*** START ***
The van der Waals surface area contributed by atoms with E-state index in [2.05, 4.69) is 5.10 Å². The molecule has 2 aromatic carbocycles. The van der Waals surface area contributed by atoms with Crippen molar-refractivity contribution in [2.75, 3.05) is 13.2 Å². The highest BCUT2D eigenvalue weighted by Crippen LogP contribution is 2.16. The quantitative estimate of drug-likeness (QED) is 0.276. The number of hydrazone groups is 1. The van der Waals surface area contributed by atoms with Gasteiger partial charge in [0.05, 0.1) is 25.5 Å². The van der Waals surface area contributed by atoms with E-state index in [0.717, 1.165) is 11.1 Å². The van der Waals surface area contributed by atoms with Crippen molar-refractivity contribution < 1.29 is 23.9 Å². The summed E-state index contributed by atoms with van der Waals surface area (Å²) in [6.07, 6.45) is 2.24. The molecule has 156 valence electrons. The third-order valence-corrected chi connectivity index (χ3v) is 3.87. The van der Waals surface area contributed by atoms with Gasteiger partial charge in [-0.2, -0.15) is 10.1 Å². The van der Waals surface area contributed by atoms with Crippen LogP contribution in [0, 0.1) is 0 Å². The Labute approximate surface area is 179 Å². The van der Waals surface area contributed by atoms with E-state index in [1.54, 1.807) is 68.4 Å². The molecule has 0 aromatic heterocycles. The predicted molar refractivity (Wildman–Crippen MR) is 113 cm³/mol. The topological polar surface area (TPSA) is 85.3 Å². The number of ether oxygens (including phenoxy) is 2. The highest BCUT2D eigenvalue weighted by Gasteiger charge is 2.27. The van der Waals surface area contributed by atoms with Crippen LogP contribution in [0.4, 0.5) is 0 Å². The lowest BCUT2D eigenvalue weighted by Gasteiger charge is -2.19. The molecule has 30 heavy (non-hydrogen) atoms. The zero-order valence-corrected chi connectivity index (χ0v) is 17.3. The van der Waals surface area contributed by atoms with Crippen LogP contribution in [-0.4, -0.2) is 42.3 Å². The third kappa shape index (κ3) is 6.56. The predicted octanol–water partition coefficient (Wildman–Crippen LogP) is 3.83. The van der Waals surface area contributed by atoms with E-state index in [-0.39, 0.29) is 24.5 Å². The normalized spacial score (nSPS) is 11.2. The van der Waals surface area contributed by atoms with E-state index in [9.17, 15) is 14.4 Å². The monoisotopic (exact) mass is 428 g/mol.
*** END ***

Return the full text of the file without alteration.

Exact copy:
The van der Waals surface area contributed by atoms with E-state index in [2.05, 4.69) is 5.10 Å². The molecule has 2 aromatic carbocycles. The van der Waals surface area contributed by atoms with Crippen molar-refractivity contribution in [2.75, 3.05) is 13.2 Å². The highest BCUT2D eigenvalue weighted by Crippen LogP contribution is 2.16. The quantitative estimate of drug-likeness (QED) is 0.276. The number of hydrazone groups is 1. The van der Waals surface area contributed by atoms with Gasteiger partial charge in [0.05, 0.1) is 25.5 Å². The van der Waals surface area contributed by atoms with E-state index in [0.717, 1.165) is 11.1 Å². The van der Waals surface area contributed by atoms with Crippen molar-refractivity contribution < 1.29 is 23.9 Å². The summed E-state index contributed by atoms with van der Waals surface area (Å²) in [6.07, 6.45) is 2.24. The molecule has 156 valence electrons. The third-order valence-corrected chi connectivity index (χ3v) is 3.87. The van der Waals surface area contributed by atoms with Gasteiger partial charge in [-0.2, -0.15) is 10.1 Å². The van der Waals surface area contributed by atoms with Crippen LogP contribution in [0, 0.1) is 0 Å². The Labute approximate surface area is 179 Å². The van der Waals surface area contributed by atoms with E-state index in [1.54, 1.807) is 68.4 Å². The molecule has 0 aromatic heterocycles. The predicted molar refractivity (Wildman–Crippen MR) is 113 cm³/mol. The topological polar surface area (TPSA) is 85.3 Å². The number of ether oxygens (including phenoxy) is 2. The highest BCUT2D eigenvalue weighted by Gasteiger charge is 2.27. The van der Waals surface area contributed by atoms with Crippen LogP contribution in [0.4, 0.5) is 0 Å². The lowest BCUT2D eigenvalue weighted by Gasteiger charge is -2.19. The molecule has 30 heavy (non-hydrogen) atoms. The zero-order valence-corrected chi connectivity index (χ0v) is 17.3. The van der Waals surface area contributed by atoms with Crippen LogP contribution in [-0.4, -0.2) is 42.3 Å². The third kappa shape index (κ3) is 6.56. The predicted octanol–water partition coefficient (Wildman–Crippen LogP) is 3.83. The van der Waals surface area contributed by atoms with E-state index in [-0.39, 0.29) is 24.5 Å². The normalized spacial score (nSPS) is 11.2. The van der Waals surface area contributed by atoms with E-state index in [9.17, 15) is 14.4 Å². The monoisotopic (exact) mass is 428 g/mol.